IfNotNow told Jedwab that it would remove her song from its literature in the future, said the songwriter, who also teaches Jewish studies at the Abraham Joshua Heschel School in New York City. But she said friends have let her know that “Where You Go” is still being sung at the group’s rallies. And the group’s national spokesperson, Eva Borgwardt, declined on Sunday to answer questions about whether it plans to curb the singing of “Olam Chesed Yibaneh,” which Creditor wrote after 9/11.

“We want to build a world of love and peace, where no Palestinians or Israelis need to fear for their lives. We cannot build a world of love through more bombing and death,” Borgwardt said in a statement.

“We will continue to call for ceasefire, the release of all hostages, deescalation, and addressing the root causes that brought us here, and we are proud to draw on the rich Jewish tradition that gave us the words of Psalm 89:3,” she added.

Lerman said on Tuesday that her understanding was that the group would in fact stop using Jedwab’s and Creditor’s songs in its national actions. But she said it could take some time for the songs to disappear completely — because they have been such mainstays of IfNotNow’s activism up to this point, and it might take some time for local chapters to get the message.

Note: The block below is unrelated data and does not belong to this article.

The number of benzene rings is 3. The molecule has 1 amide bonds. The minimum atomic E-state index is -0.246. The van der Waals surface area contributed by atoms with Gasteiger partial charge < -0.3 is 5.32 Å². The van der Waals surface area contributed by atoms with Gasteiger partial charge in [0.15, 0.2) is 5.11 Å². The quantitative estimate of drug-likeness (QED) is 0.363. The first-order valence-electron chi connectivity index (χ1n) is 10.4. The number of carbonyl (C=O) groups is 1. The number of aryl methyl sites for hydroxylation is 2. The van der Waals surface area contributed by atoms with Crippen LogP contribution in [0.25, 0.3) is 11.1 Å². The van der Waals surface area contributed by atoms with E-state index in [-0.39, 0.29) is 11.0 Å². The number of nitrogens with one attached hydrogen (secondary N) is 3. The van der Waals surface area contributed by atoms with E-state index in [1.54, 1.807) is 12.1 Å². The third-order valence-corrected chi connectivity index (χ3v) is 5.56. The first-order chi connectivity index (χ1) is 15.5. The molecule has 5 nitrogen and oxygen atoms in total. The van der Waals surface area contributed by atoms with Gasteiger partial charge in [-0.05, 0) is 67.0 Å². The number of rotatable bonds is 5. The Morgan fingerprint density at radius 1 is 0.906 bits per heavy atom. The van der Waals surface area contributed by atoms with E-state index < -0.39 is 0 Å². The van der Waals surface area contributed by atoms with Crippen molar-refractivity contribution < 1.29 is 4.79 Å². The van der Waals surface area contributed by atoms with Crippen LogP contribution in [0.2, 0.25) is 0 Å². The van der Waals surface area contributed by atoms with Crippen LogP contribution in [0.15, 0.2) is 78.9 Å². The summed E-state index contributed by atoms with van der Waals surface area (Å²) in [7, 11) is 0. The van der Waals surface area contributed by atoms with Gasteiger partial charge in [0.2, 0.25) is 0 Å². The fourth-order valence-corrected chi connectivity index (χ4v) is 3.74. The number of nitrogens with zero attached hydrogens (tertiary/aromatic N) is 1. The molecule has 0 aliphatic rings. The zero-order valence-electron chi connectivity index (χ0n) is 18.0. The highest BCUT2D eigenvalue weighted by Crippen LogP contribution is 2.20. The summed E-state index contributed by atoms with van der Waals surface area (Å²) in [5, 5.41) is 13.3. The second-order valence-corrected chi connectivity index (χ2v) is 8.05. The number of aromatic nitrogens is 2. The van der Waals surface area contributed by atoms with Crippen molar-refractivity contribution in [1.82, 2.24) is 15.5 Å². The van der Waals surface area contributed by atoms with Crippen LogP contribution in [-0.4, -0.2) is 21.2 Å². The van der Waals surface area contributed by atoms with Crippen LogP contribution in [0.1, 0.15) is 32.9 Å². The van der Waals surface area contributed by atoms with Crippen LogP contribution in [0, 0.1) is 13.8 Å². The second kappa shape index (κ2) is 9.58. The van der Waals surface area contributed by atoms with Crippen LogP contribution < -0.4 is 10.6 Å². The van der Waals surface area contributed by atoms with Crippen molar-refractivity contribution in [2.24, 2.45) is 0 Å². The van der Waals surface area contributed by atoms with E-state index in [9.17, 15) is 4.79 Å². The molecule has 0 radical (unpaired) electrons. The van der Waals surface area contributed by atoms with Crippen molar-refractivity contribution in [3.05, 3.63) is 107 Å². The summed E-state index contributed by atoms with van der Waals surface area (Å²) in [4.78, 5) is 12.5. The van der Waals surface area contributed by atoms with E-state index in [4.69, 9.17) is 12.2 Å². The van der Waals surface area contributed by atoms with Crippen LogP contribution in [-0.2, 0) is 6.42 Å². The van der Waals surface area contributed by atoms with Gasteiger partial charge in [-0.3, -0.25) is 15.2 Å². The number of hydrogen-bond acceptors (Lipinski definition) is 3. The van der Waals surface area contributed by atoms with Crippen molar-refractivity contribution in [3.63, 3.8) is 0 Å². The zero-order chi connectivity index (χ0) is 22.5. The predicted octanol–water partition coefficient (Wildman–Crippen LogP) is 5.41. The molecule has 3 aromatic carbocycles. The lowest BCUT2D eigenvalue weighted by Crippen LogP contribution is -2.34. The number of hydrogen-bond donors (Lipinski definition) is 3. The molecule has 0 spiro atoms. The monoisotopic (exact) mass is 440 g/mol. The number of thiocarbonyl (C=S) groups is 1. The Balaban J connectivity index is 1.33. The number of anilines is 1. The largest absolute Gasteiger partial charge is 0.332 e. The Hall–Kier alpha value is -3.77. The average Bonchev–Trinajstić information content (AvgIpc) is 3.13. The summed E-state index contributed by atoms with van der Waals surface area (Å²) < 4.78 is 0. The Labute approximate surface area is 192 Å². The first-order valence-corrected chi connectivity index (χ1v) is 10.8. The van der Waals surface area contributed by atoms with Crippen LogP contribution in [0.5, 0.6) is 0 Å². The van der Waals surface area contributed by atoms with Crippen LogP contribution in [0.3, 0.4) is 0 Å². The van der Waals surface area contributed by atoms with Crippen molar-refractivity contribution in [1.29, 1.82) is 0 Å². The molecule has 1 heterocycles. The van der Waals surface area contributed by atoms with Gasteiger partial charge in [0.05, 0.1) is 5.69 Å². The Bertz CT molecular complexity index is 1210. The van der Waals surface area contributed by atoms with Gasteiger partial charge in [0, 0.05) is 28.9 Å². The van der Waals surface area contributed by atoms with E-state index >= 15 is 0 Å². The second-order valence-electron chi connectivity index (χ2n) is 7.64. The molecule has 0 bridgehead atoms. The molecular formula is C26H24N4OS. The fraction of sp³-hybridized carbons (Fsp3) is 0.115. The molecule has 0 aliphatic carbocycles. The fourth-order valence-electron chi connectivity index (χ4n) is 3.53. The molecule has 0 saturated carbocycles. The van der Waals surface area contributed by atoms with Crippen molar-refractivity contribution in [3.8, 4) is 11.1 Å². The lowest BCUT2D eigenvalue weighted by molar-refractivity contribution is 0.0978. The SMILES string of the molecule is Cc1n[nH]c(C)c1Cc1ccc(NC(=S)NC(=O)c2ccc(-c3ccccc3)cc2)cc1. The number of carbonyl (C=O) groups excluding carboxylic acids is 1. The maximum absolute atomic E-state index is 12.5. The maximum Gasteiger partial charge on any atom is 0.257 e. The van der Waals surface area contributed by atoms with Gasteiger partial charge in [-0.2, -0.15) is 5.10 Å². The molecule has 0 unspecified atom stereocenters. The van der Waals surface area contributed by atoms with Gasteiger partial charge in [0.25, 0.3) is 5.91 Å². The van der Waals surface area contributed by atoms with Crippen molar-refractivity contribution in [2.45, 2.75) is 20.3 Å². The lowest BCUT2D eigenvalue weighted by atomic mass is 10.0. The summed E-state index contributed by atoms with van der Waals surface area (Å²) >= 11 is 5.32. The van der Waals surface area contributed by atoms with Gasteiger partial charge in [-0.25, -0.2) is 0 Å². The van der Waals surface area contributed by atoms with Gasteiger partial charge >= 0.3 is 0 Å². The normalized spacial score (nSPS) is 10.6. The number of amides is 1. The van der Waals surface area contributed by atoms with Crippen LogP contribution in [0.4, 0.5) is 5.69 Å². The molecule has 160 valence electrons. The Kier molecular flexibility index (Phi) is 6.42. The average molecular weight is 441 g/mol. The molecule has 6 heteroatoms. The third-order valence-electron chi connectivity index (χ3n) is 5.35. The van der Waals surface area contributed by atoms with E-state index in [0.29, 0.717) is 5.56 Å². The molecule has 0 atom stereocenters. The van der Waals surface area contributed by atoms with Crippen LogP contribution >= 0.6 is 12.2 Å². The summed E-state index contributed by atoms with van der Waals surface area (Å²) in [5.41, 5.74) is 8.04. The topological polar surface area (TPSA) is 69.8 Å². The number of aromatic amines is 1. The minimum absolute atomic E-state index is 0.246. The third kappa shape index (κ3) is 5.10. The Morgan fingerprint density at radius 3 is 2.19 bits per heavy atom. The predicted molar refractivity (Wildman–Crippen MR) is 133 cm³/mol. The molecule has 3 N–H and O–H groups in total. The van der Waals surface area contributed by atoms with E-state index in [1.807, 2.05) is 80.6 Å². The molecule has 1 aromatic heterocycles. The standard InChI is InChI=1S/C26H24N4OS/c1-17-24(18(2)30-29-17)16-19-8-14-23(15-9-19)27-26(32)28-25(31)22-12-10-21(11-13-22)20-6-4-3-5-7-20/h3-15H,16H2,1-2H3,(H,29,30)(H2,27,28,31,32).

“We’re definitely going to follow their request,” she said. “We won’t sing their music, and we’re really sad about it, because the messages from their music really come from the part of Judaism that is about love and not about vengeance.”

Creditor said he had gotten offers of pro-bono legal assistance to press IfNotNow to carry out his request, but he isn’t interested.

“I think that gives too much oxygen where I just simply want them to stop,” he said. “If they have spiritual integrity, they’ll respect my wishes.”

Some critics of IfNotNow and Jewish Voice for Peace have gone much further, announcing in recent weeks that they no longer consider the groups’ members to be Jewish. Avi Mayer, the editor of the Jerusalem Post, said as much in a column last week, quoting a Oct. 27 thread on X, the platform formerly known as Twitter, by Dan Elbaum, the North American head of the Jewish Agency for Israel.